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    The following articles were written by former Probate Judge Merri Rudd.

    Use the categories or search to find information on what you are looking for. If you have additional questions, don't hesitate to contact us.

    More on Homestead Affidavits and Stock Basis

    10:55 AM
    Merri Rudd

    Editor's note: This column may not be quoted or reproduced in whole or part without express written permission of the author.

    Q: Your column of September 5 regarding the affidavit of transfer of title to homestead said, "the value of the home for property taxation purposes cannot exceed $100,000." What does this mean?

    Excellent question! I was quoting New Mexico's law. Some people interpret this to mean you can only use the affidavit to transfer houses whose market value is $100,000 or less. Others say it can be used for houses valued at up to $300,000. Here's why: examine your yearly "Notice of Value" from the county assessor. You will see "Full Total Value" and "Net Taxable Value," which is one-third of the "Full Total Value" minus exemptions. The second interpretation allows you to use the affidavit if the home's Net Taxable Value is $100,000 or less, since that is the figure used to calculate property taxes.

    I went straight to the source of the law, Ellen Leitzer, attorney and co-director of the Senior Citizens Law Office in Albuquerque. She said, "The law is meant to be used to pass homes valued at up to $300,000. Otherwise, with prices nowadays, it wouldn't apply to very many homes. The intent of the legislation was to help a surviving spouse whose home is of moderate value avoid the necessity of probate." Various title companies and their attorneys agree that this affidavit can be used to transfer more expensive homes if their "Net Taxable Value" does not exceed $100,000. If you use this affidavit, shop around until you find one of those title companies.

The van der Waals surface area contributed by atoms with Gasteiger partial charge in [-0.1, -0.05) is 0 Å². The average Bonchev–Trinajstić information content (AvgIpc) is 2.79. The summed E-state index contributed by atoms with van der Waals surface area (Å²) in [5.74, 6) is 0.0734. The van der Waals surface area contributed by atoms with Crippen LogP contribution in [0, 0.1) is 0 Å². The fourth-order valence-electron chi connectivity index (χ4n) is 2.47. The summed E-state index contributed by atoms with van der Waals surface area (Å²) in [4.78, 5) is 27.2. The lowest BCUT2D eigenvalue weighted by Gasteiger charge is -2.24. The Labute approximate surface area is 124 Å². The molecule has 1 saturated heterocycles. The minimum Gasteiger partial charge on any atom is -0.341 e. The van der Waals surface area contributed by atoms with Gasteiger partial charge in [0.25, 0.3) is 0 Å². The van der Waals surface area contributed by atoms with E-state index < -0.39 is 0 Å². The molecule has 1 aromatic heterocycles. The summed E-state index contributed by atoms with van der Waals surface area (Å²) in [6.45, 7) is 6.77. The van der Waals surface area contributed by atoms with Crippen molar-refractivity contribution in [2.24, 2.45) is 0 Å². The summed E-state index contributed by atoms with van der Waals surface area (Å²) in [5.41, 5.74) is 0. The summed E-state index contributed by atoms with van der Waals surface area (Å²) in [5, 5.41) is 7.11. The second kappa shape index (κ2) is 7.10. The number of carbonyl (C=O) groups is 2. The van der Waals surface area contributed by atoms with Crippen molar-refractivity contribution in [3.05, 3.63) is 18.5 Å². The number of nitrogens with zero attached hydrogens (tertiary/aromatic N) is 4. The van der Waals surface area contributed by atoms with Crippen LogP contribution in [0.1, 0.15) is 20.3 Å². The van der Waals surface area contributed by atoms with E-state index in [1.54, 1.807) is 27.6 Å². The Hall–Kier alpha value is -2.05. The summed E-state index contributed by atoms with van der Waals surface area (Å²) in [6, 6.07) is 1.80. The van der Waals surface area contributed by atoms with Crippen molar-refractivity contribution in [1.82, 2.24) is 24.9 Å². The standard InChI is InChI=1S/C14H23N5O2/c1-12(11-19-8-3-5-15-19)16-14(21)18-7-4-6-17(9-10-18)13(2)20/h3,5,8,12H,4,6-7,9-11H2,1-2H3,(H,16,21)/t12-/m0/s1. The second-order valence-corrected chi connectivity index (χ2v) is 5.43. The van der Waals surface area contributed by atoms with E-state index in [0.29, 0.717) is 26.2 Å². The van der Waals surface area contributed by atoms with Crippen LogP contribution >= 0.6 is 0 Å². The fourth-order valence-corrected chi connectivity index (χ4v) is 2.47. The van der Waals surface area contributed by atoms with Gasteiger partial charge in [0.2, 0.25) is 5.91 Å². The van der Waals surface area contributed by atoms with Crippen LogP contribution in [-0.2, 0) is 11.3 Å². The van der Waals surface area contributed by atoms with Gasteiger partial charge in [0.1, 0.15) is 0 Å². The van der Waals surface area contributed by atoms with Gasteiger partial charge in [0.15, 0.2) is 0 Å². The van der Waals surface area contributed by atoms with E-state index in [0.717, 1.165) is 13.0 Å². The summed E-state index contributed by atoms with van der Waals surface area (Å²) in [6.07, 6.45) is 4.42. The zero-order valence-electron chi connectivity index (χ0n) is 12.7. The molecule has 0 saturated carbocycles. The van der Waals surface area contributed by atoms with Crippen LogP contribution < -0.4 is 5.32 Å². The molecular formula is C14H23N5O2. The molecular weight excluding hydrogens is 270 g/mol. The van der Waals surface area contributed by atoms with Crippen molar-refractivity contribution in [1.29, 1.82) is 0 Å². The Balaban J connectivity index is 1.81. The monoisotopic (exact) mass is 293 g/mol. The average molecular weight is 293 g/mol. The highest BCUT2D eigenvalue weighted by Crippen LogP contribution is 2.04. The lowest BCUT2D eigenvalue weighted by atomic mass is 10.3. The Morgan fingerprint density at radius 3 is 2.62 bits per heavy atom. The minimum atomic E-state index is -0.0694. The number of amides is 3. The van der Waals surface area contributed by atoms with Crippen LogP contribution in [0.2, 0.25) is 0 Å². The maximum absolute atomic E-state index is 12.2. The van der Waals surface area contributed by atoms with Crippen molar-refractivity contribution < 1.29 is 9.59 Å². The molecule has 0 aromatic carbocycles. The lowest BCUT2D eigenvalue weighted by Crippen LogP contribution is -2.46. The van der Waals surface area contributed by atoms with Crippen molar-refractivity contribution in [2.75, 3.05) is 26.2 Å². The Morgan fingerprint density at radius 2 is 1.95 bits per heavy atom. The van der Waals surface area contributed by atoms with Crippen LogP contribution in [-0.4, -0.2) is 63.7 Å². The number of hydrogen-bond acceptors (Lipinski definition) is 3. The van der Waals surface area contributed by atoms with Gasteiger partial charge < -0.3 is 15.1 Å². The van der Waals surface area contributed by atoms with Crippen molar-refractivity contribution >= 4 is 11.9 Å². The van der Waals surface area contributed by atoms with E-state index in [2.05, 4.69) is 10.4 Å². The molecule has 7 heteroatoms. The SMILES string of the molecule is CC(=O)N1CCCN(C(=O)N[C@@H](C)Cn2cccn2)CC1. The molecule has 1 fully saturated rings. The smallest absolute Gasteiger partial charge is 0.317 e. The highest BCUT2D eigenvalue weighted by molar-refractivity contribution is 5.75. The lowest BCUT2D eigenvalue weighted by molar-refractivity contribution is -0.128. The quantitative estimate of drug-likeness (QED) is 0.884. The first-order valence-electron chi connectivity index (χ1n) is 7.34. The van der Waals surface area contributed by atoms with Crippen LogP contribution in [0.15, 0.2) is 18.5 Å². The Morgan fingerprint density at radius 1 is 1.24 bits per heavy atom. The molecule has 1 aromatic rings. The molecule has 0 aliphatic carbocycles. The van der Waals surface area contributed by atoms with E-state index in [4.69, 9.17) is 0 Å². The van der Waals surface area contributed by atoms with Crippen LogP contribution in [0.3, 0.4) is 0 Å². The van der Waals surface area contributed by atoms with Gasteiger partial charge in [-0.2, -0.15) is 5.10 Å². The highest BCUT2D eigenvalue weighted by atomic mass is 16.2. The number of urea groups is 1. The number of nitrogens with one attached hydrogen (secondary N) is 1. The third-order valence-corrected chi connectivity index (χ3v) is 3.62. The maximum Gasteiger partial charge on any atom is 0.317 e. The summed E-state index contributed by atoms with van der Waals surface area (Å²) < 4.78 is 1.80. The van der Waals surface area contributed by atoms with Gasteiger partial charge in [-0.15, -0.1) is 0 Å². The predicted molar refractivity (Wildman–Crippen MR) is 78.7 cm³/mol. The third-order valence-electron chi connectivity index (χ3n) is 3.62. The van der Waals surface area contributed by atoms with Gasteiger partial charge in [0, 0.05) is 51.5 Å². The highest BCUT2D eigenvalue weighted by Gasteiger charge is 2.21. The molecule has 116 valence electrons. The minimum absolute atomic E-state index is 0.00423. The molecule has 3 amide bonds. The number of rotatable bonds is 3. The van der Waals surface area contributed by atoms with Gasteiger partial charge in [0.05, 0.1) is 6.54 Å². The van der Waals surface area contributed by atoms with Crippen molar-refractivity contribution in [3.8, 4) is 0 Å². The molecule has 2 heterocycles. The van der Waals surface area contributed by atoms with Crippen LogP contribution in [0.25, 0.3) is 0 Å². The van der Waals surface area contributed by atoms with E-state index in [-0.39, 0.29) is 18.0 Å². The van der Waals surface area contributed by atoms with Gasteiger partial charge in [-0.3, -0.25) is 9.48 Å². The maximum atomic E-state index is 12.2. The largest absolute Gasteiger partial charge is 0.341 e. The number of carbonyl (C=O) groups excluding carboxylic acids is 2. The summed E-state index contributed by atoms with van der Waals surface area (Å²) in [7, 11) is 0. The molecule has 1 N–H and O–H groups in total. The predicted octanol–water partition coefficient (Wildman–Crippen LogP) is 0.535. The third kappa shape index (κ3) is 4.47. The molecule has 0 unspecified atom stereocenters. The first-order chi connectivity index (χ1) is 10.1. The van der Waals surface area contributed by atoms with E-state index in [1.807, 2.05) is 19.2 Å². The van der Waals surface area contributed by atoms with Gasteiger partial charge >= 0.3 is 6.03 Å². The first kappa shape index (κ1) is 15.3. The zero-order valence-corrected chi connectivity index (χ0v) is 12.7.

Q: Regarding your column of September 19 about stock originally purchased for $50.00 a share that declines to $10.00 a share, you wrote that at the death of the first spouse, this stock would be "stepped down" in value to $10.00 a share. Let's say the surviving spouse sells the stock later for $30.00 a share. This would appear to be a gain of $20.00 a share, although actually it is a loss of $20.00 a share, based on the original purchase price. Something seems very wrong here. B.J., Albuquerque

    Alas, you have pointed out one possible unfair result in the voluminous federal Internal Revenue Code (no doubt there are a few others). The lesson is that if couples own community property stocks that have declined in value, they should consider selling the stocks during their lifetimes and claiming a capital loss on their income tax return before one spouse dies. In the alternative, the surviving spouse could hold onto the stock. At his/her death, the stock would then step up (assuming it is still $30 a share or more) to its fair market value at the date of the second spouse's death. Then, if the heirs sold the stock soon after, little or no capital gains tax would be due.

    © 2002, Merri Rudd & Albuquerque Journal, All Rights Reserved

    Appeared October 3, 2002, Albuquerque Journal, Business Outlook
    Reprinted with permission 

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